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Middle Kingdom 'best under heaven'

By CNN's Marianne Bray

2001: 7.3 percent
2002: 8.0 percent
2003: 9.3 percent
2004: 9.5 percent
2005: 8.0 percent (est.)
Source: IMF
Beijing (China)
World Tourism Organization

HONG KONG, China (CNN) -- On the 83-kilometer ferry journey towards the town of Yangshuo, in Guangxi Zhuang Autonomous Region, our guide for the day pulled us aside to introduce the wonders of the Li River.

Puffing on his "Best under Heaven" cigarettes and taking a swig of his "Li Spring" beer, Zhoug Liu listed a number of superlatives, taking pause between each one.

"Blue jade hills... green silk water... hidden caves... mysterious rocks. The mountains and waters of Guilin are the best under heaven," he said as he gestured past the "Yearning-for-Husband's-Return Rock."

"This landscape is not for China but for the world."

Guilin, land of karst (limestone) peaks and misty vistas immortalized in paintings for centuries, is just one of the Middle Kingdom's many tourist hot spots.

From the green paddy fields and misty hills in the south, to the mountains of Tibet and scorched desert of the old Silk Road in the northwest, the world's fourth largest country is flinging open its treasures to tourists.

In 2004, 109 million tourists flocked into China to see, among other things, such World Heritage sites as The Great Wall, the Zhoukoudian Home of Peking man, the Mogao Grottoes and the Terracotta Warriors and Horses.

With 28 cultural and natural relics on the list, China ranks third behind Spain and Italy, drawing tourists en masse who are keen to get a glimpse of this once secretive and mighty nation.

Last year experts say China likely passed Italy to become the world's fourth largest receiver of tourists. Its $25.7 billion revenue in foreign exchange surpassed that of Germany and Britain to rank fifth in the world, according to the National Tourism Administration.

And demand looks so hot that the World Tourism Organization predicts that by 2020, China will surpass France as the world's top tourist destination, attracting 130 million visitors annually.

All but closed

For centuries China stood as a leading civilization, outpacing the rest of the world in sciences and the arts.

But in the 19th and early 20th centuries, it was plagued by famines, civil unrest, military defeats and foreign occupation.

After World War II, Mao Zedong's communists set up an autocratic socialist system that, while ensuring China's sovereignty, imposed strict controls on everyday life.

China's borders were all but closed to outsiders, and nationals were restricted from traveling from one province to another, let alone outside of the country.

That all changed when key reform architect Deng Xiaoping urged leaders in Beijing in 1978 to forge ahead to make China a "tourism power."

Since then China has become such a desirable destination that the World Travel and Tourism Council said in a 2003 report it could become a "mass tourism economy unlike any the world has ever seen."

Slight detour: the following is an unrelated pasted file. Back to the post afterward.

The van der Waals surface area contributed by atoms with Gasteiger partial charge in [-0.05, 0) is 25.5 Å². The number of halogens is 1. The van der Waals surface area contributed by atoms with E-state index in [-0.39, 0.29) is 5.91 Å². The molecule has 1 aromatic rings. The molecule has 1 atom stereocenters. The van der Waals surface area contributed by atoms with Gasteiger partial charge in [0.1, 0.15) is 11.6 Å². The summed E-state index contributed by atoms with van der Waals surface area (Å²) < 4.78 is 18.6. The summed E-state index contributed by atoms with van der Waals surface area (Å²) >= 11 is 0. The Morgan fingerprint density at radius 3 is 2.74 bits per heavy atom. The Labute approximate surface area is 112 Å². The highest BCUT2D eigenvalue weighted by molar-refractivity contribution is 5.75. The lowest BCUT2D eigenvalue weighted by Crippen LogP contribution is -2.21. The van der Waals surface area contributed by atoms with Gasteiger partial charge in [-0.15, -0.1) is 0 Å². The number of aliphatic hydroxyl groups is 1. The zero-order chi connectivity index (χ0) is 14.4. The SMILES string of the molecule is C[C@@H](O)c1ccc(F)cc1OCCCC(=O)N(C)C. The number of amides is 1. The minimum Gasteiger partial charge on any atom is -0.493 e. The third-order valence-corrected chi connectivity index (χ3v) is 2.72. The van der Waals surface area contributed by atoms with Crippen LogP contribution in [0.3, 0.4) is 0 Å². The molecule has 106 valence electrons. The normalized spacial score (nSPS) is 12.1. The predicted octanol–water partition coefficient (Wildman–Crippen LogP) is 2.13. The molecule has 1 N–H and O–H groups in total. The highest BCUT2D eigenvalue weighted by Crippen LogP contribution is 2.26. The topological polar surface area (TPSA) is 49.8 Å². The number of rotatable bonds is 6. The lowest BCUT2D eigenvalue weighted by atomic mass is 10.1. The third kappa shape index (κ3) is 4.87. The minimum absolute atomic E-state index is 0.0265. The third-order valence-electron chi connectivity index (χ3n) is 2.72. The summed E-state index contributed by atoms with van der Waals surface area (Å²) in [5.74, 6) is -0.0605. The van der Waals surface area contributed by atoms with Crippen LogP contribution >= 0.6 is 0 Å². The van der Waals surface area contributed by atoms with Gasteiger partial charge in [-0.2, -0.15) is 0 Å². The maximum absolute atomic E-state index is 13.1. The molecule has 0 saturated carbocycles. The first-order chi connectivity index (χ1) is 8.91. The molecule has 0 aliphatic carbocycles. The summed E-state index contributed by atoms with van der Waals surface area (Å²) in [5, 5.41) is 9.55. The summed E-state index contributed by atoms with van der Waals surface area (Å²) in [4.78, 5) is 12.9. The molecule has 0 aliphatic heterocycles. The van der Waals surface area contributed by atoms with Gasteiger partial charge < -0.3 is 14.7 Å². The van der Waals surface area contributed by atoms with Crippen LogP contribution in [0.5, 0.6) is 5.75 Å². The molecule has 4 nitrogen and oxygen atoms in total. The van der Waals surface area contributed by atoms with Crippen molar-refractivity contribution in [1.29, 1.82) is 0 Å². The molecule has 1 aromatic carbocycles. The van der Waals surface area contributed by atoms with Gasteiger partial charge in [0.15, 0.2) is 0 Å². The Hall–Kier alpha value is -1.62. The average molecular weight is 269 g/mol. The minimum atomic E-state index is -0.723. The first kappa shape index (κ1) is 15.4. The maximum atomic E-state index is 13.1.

In 1996, 51 million tourists visited China. By 2004, that had doubled to more than 100 million, a figure the World Tourism Organization predicted would only be reached in 2010 at the earliest.

Japanese topped the list of visitors, followed by South Koreans, Russians and Americans.

The new China

Domestic travel is on the rise as well. After years of isolation and strict travel laws, more and more of China's 1.3 billion people are exploring their own nation, making 860 million trips within China in 2002, three times as many as in 1990.

Buoyed by the government's new Golden Week holidays in May and October and by rising incomes, Chinese are seeking fresh adventures they have never got to experience before.

As Beijing keeps on easing restrictions on travel to selected nations, including Thailand, Australia and Germany, Chinese are venturing beyond their borders.

In 2003, Chinese for the first time overtook the Japanese as Asia's biggest travelers, making 20.2 million visits abroad, according to China's tourism administration. In 2004, that had jumped to nearly 29 million.

Amid the spectacular forecasts, the WTTO has warned that "staggering effort" is needed to make China a "world-class tourism economy."

The group, a private organization that represents hotel and travel companies, says China must overhaul its tourism administration and boost investment and private partnerships.

In an example of such a partnership, Hong Kong's government teamed up with Disney to build a Disneyland at Penny Bay, Lantau Island, which is set to open in September this year.

Hong Kong's leader at the time, Tung Chee-hwa, said the theme park would ensure the territory of 6.8 million people becomes a favorite destination and would strengthen its "world city" status.

Experts say mainland China's coming of age can be seen in the way the capital Beijing is gearing up for the 2008 Olympics and the commercial city of Shanghai is getting set for the World Expo in 2010.

China's leaders are not setting their sights low. Tourism officials told an industry conference in Shanghai they want 210 million visitors a year by 2020, and $58 billion in revenue.

That's almost double the figure predicted by the World Tourism Organization.

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